Trust is paramount in business. Whether you’re speaking to a stranger at a dinner party, pitching in a meeting or designing your brand collateral, if you can’t inspire your audience to believe in you, your business will never grow wings and fly.
However, many of us struggle to know exactly how to create the required level of quality connection. Whilst we may know the value our business brings, (and if we don’t, we have bigger problems than we think!) we often can’t articulate our mission in a way that attracts and inspires.
What we need is weapons grade communication skills to bring our business ideas to life, draw people to our brand and create the loyalty necessary to fuel its success. …
Your ability to inspire is the single most important factor in determining the success of your pitch. Either you truly excite your investors or plunge them into eternal tedium as you drone on like everyone else.
Statistics show that most venture-backed startups will fail, so the odds are stacked against you. However, you can beat the odds by crafting an attention-grabbing pitch that puts you ahead of the pack and wins the funding you need.
Here are 6 ESSENTIAL TIPS that will give your pitch that crucial edge.
If you focus on delivering hard data at the expense of an exciting story, your audience will switch off because business isn’t only about facts, it’s also about feeling. As much as we like to believe humans are rational, decisions are mostly based on emotion rather than reason. This means you must tell an epic story that triggers positive emotion in your investors. And you do this by detailing how much money your product will make them within the next five years — and which better be enough to make them rich or they’ll move onto someone more ambitious. …
“There are two wolves,
and they are always fighting.
One is darkness and despair,
the other light and hope.
Which one wins?
The one you feed.”
I’ve always been obsessed with creativity, imagination and spark. I was a rascal at school, full of curiosity and an unquenchable thirst for adventure. Nothing whatsoever could stop me in my drive to achieve absolutely anything I wanted. I dreamed high-voltage ideas and was permanently poised to ignite them.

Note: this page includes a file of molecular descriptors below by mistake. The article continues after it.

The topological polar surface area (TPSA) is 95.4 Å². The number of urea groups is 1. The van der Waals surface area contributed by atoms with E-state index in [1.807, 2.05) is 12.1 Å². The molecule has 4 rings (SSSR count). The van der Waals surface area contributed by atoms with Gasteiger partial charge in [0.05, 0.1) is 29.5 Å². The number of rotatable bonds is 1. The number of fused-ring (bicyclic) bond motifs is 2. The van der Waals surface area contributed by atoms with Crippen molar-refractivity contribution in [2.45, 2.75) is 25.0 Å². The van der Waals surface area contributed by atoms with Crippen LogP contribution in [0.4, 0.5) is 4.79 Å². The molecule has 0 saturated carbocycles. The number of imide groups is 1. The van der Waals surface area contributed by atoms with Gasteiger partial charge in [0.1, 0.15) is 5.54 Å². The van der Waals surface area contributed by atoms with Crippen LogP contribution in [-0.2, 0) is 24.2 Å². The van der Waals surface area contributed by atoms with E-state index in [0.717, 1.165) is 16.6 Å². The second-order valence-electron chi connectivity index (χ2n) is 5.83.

Then I “grew up”.
Higher education and beyond were a more solemn affair. Like most, I was pushed to hyper focus on results and being “correct”. Child-like curiosity, daring and discovery were no longer welcome in a world where only test results mattered and fitting-in was now the suffocating norm. I became anxious, hyper-vigilant and afraid of failure as I tried to cut myself to fit the pre-prescribed academic cloth. I tried to please; my parents, teachers, friends. And when I quickly realised this would never get me what I needed — I went AWOL …from school, from dreams, from life.
But not anymore.
Having worked with countless individuals, both privately and in groups, I know now that I’m not alone in this experience. Perhaps most people have not endured suffocation to the same extremes, but I still witness first-hand how many of us have been conditioned out of our authentic voice in favour of conformity. We hold back, mute our expression and firmly sit on our creative responses for fear of disapproval. We may not even be conscious of this terrible self-imposed tyranny. It’s common for us to think the problem is “out there” when all we’ve really done is internalised a harsh judgment system that bullies us into being a certain way rather than becoming who we are. …
Recently I was asked to facilitate leadership workshops for senior teams in two of London’s largest advertising agencies. These are agencies with a long legacy, an outstanding reputation and massive global reach. To say the pressure on their future leaders is intense is an understatement!
The focus for each workshop was the same: How can each individual sharpen and toughen up their leadership voice as they start to assume more responsibility within their organisation? …